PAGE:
Reader’s Corner: What the President Read

the_power_broker_book_coverRecently, Barry told Wired about the books that have shaped him over the years. They broke down his syllabus in typical efficient-nerd fashion, by how long it would take to read. Predicting one could get through Robert Moses’s 1,300-odd page The Power Broker in 19 hours seems dubious unless you’re a speedreader.

Still, this list is nonetheless a fascinatingly mixed one, jumping from fiction (a surprising Steinbeck selection) to urban studies (Caro, the book that explains New York City) and environmentalism (Kolbert’s terrifying study of climate change and mankind-caused extinctions):

  • The Collected Works of Abraham Lincoln
  • Parting the Waters: America in the King Years 1954–63, Taylor Branch
  • The Power Broker: Robert Moses and the Fall of New York, Robert Caro
  • The Fire Next Time, James Baldwin
  • Andy Grove, The Life and Times of an American, Richard S. Tedlow
  • Sapiens: A Brief History of Humankind, Yuval Noah Harari
  • Thinking, Fast and Slow, Daniel Kaheman
  • The Sixth Extinction: An Unnatural History, Elizabeth Kolbert
  • In Dubious Battle, John Steinbeck
  • Behind the Beautiful Forevers: Life, Death, and Hope in a Mumbai Undercity, Katherine Boo

New in Theaters: ‘The Better Angels’

Braydon Denney as young Abe Lincoln in 'The Better Angels' (Amplify)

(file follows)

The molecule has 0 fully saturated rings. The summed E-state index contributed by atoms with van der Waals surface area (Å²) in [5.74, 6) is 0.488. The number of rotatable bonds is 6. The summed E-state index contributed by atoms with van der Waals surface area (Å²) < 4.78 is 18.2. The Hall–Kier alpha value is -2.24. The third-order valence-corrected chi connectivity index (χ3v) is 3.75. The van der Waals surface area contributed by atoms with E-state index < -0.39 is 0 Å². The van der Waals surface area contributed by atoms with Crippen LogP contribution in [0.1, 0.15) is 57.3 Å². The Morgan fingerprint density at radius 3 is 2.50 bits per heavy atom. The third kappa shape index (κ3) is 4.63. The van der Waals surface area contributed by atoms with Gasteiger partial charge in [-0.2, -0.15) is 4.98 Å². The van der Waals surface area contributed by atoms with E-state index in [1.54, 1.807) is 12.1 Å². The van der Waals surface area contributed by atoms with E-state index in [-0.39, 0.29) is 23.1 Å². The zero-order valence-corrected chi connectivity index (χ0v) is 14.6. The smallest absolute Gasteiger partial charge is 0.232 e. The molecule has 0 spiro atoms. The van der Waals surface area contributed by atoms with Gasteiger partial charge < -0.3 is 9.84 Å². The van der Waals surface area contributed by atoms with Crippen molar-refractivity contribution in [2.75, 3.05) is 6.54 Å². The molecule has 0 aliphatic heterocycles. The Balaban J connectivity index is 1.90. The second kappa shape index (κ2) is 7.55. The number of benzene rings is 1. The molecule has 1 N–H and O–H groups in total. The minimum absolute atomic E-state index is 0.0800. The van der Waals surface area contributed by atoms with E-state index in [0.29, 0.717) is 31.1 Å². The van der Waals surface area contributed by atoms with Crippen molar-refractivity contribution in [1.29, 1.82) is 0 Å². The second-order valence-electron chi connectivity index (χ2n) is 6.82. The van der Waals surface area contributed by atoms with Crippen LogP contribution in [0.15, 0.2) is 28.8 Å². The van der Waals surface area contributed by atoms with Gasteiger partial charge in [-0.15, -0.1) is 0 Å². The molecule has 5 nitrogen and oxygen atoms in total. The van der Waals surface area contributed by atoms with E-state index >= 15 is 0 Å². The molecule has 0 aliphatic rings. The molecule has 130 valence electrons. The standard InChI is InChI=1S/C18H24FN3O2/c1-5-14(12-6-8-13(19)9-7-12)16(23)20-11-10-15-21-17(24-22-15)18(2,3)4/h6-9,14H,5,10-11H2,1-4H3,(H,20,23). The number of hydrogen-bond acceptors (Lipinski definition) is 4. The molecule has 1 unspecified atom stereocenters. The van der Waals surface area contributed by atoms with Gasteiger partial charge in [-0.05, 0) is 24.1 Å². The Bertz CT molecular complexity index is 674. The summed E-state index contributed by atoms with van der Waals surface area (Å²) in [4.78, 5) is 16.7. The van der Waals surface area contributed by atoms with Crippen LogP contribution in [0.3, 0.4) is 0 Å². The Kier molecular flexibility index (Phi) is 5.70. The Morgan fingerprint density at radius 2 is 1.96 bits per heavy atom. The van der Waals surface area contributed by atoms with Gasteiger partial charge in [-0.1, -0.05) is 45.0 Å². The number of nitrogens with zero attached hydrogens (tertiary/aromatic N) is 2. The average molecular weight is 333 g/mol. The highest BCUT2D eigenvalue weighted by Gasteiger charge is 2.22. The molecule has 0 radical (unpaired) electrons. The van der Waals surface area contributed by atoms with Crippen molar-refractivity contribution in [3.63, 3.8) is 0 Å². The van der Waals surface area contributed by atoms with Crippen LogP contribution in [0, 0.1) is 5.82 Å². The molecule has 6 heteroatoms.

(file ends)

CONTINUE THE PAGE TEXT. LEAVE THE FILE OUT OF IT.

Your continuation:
Braydon Denney as young Abe Lincoln in ‘The Better Angels’ (Amplify)

Everybody knows that Abraham Lincoln was raised in a log cabin in Indiana. But it’s still jarring to consider how a man raised in the middle of nowhere with little schooling by probably illiterate parents became one of the nation’s greatest and most erudite leaders. A.J. Edwards’ beautifully abstract, Terence Malick-ian film about Lincoln’s childhood explores that mystery with only limited success.

The Better Angels opened yesterday in limited release. My review is at Film Journal International:

Abraham Lincoln is remembered as one of the nation’s most facile writers and speakers. Yet in this dreamy black-and-white tone poem about Lincoln’s childhood in a dirt-floor cabin in the Indiana woods, the future president says barely a word. It’s an intriguing gambit from debut director A.J. Edwards, the mirror opposite of the standard Spielbergian biopic, and ultimately not a successful one…

Here’s the trailer: